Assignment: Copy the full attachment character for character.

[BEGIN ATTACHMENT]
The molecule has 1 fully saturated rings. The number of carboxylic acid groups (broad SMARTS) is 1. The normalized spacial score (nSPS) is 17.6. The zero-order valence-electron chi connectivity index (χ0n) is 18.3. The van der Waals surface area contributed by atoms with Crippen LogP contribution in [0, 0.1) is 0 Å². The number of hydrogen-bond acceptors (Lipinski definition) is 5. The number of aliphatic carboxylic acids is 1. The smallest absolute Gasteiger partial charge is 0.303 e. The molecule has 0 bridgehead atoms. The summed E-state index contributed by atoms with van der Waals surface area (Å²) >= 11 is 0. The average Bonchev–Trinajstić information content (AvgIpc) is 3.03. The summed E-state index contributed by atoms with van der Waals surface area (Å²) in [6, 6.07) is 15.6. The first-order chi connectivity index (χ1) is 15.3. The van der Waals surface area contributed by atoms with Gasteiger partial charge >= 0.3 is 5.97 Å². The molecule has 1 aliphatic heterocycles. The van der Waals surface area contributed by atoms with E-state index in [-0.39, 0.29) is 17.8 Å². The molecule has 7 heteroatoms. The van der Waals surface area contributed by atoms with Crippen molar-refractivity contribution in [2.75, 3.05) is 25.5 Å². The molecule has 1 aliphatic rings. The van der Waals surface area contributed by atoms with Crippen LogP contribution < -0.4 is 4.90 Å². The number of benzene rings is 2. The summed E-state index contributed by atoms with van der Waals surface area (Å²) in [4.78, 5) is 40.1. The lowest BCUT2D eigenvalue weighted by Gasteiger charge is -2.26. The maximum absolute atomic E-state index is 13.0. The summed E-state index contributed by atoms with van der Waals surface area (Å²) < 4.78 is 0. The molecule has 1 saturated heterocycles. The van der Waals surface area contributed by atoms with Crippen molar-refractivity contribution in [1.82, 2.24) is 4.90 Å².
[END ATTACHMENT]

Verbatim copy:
The molecule has 1 fully saturated rings. The number of carboxylic acid groups (broad SMARTS) is 1. The normalized spacial score (nSPS) is 17.6. The zero-order valence-electron chi connectivity index (χ0n) is 18.3. The van der Waals surface area contributed by atoms with Crippen LogP contribution in [0, 0.1) is 0 Å². The number of hydrogen-bond acceptors (Lipinski definition) is 5. The number of aliphatic carboxylic acids is 1. The smallest absolute Gasteiger partial charge is 0.303 e. The molecule has 0 bridgehead atoms. The summed E-state index contributed by atoms with van der Waals surface area (Å²) >= 11 is 0. The average Bonchev–Trinajstić information content (AvgIpc) is 3.03. The summed E-state index contributed by atoms with van der Waals surface area (Å²) in [6, 6.07) is 15.6. The first-order chi connectivity index (χ1) is 15.3. The van der Waals surface area contributed by atoms with Gasteiger partial charge >= 0.3 is 5.97 Å². The molecule has 1 aliphatic heterocycles. The van der Waals surface area contributed by atoms with E-state index in [-0.39, 0.29) is 17.8 Å². The molecule has 7 heteroatoms. The van der Waals surface area contributed by atoms with Crippen molar-refractivity contribution in [2.75, 3.05) is 25.5 Å². The molecule has 1 aliphatic rings. The van der Waals surface area contributed by atoms with Crippen LogP contribution < -0.4 is 4.90 Å². The number of benzene rings is 2. The summed E-state index contributed by atoms with van der Waals surface area (Å²) in [4.78, 5) is 40.1. The lowest BCUT2D eigenvalue weighted by Gasteiger charge is -2.26. The maximum absolute atomic E-state index is 13.0. The summed E-state index contributed by atoms with van der Waals surface area (Å²) < 4.78 is 0. The molecule has 1 saturated heterocycles. The van der Waals surface area contributed by atoms with Crippen molar-refractivity contribution in [1.82, 2.24) is 4.90 Å².